The risk of footballers dying because their heart stops beating is higher than experts thought, a study suggests.
There have been high-profile deaths, including that of Marc-Vivien Foe while playing for Cameroon aged 28. Former England defender Ugo Ehiogu, who was a Spurs coach, died last year aged 44.
The study, in the New England Journal of Medicine, comes from two decades of data on 11,168 youth players in the UK.
Doctors said there was a duty to protect players.
Diseases that affect the heart muscle – cardiomyopathies – are silent killers. The first symptom can be the heart suddenly stopping.
This is why clubs have a screening programme for academy players at age 16.
The dangers are higher in elite athletes because taxing the heart can trigger their underlying disease.
Adrenaline, changes in electrolytes and dehydration all increase the risk of triggering a cardiac arrest.
But nobody was certain how common deaths from a cardiac arrest were.
Estimates had put the figure at less than two in every 100,000 players but this analysis says the figure is higher – seven in every 100,000 players.
Cardiologist Prof Sanjay Sharma, who led the research at St George’s, University of London, told BBC News: “It means we need to open our eyes to the fact death rates are higher than we thought, although they are still rare.”
In 20 years of screening, 42 academy prospects were found to be at risk.
Treatments – including corrective surgery and heart drugs – meant 30 could resume their careers. The rest were advised to stop playing competitive sport.
But the screening was not perfect.
It missed Bolton player Fabrice Muamba, who survived after his heart stopped and he collapsed during an FA Cup match.
And of the eight players who died during the study, only six had been diagnosed with a heart problem as a result of screening.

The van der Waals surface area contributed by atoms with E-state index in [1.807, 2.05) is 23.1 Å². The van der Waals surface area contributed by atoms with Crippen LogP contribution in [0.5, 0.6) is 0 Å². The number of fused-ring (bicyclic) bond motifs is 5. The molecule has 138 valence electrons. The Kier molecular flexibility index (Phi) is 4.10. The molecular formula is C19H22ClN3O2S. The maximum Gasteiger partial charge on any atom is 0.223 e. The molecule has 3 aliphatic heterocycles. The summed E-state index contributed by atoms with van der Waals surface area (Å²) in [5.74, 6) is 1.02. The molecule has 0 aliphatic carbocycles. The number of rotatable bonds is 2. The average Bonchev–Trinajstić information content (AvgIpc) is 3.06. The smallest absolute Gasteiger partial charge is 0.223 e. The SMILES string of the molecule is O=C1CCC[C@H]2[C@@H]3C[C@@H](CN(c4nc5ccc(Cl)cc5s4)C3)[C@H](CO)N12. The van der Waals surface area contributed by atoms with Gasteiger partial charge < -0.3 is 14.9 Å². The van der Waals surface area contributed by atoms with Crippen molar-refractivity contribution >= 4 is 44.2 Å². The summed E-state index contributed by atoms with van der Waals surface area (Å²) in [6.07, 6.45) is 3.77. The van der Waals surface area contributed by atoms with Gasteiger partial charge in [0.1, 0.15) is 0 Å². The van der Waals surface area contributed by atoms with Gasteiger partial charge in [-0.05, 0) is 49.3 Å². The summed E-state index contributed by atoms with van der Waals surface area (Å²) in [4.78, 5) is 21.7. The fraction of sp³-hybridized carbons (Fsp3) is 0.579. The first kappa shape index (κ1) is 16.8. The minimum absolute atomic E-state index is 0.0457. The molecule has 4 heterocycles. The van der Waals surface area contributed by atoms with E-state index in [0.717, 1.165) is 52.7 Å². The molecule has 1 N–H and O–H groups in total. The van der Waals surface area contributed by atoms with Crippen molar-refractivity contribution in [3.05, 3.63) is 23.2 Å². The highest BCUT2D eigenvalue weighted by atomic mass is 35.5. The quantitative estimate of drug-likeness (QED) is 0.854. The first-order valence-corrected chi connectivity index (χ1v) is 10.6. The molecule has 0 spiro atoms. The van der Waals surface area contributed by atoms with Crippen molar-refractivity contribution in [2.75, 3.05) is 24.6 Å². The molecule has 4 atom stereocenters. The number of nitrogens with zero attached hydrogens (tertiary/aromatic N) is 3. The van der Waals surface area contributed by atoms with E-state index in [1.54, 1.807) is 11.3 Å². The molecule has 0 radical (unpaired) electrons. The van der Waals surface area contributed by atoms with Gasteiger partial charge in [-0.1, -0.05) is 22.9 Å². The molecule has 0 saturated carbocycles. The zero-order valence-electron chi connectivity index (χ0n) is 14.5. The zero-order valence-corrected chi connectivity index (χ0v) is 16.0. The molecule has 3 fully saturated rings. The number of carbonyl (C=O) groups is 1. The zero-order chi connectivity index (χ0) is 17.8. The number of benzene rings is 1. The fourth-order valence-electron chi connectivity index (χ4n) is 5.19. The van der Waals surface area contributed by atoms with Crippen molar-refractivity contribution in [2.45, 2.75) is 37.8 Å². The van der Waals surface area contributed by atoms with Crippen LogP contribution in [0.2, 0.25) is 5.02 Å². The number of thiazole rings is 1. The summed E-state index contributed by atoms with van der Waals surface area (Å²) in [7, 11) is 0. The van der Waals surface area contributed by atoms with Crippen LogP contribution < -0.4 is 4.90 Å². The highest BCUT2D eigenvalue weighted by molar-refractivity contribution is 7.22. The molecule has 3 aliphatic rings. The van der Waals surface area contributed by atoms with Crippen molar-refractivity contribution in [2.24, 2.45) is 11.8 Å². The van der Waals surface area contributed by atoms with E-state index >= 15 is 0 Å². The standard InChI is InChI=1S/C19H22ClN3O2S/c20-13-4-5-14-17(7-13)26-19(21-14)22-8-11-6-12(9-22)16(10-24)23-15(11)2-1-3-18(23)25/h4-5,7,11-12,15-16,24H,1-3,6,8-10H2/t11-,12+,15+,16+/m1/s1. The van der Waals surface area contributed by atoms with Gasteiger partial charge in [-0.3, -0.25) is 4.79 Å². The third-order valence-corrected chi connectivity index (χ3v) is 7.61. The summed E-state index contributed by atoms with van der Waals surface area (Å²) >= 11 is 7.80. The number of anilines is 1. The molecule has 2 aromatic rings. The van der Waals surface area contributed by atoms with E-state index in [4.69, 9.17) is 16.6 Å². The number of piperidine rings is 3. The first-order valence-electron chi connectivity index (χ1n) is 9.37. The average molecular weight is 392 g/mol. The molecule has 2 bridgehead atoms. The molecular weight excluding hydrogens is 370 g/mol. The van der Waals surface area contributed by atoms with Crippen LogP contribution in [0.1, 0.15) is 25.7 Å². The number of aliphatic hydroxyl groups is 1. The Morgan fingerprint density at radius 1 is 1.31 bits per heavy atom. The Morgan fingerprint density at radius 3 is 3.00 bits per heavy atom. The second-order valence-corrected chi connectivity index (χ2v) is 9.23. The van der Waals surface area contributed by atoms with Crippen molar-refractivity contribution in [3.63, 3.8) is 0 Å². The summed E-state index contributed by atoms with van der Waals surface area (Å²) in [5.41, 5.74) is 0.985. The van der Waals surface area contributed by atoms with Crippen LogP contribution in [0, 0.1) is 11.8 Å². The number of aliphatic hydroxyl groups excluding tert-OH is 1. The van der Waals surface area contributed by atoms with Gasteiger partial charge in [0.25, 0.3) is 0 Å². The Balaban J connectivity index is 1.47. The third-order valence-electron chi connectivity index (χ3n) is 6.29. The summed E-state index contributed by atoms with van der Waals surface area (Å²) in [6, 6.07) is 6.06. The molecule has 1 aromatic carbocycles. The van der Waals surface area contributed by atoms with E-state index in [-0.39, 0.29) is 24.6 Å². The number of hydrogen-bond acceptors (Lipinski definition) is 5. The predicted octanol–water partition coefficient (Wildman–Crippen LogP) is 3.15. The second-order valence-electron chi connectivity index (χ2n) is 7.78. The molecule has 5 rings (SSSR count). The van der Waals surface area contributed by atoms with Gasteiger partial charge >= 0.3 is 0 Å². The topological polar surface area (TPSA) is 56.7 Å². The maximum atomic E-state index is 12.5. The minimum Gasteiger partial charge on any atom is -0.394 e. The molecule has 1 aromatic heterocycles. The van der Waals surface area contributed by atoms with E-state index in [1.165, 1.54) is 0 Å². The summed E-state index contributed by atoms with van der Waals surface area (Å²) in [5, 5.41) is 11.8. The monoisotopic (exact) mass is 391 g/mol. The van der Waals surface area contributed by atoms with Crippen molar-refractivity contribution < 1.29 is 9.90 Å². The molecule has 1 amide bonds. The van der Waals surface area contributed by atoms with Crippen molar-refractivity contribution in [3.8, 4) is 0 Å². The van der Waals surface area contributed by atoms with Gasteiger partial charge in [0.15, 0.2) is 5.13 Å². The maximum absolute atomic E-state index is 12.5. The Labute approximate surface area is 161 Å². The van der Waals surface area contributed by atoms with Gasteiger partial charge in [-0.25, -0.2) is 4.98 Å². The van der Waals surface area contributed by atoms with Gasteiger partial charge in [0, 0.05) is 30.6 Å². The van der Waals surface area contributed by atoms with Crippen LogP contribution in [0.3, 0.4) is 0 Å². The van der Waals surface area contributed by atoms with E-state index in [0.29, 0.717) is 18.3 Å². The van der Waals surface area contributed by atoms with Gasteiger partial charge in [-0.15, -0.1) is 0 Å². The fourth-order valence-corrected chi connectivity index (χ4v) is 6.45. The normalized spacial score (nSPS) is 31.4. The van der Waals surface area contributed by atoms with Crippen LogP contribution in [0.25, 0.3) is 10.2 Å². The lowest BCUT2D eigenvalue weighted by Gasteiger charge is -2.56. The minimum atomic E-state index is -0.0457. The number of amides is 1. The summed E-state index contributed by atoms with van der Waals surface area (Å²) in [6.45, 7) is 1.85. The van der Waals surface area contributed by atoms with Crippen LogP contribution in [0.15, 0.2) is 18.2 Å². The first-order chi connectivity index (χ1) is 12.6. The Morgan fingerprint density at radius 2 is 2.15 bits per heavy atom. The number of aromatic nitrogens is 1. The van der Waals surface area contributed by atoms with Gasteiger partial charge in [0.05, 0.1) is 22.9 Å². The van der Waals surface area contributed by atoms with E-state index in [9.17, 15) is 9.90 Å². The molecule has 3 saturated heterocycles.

Prof Sharma said England’s Football Association had already introduced additional screening at ages 18, 20 and 25.
He said identifying an untreatable heart problem could be hard for young players and decisions had to be made between the player, their parents and their club.
He said: “It’s very difficult for a young kid who’s dreamt of this and has done nothing but play football since the age of eight or nine.
“We have to be extremely honest and say there is a risk of sudden death and the death rate is low but we can’t predict it.
“If we’re asking young people to push themselves beyond their limit to entertain us and be role models for our youth, we have some duty to be protective.”
Dr Zaf Iqbal, a doctor with Crystal Palace Football Club, told the BBC: “In every Premier League game, there always has to be a doctor on each bench, two paramedics and mandatory equipment.
“Compared with 10 years ago, I think players are better protected.”
As well as the screening programme, he said, the club had defibrillators – which deliver an electric shot to the heart – on the training ground and coaching staff had been trained to use them.
“The thing that will save these guys is a defibrillator,” he said.
The FA said it had one of the most comprehensive heart-screening programmes in sport and offered emergency training to medical teams at professional clubs.
A spokesman said: “There are multiple health benefits from playing football. However, we are aware that a very small number of people may have an increased risk of heart abnormalities through hard training, which is why we have this programme in place.”
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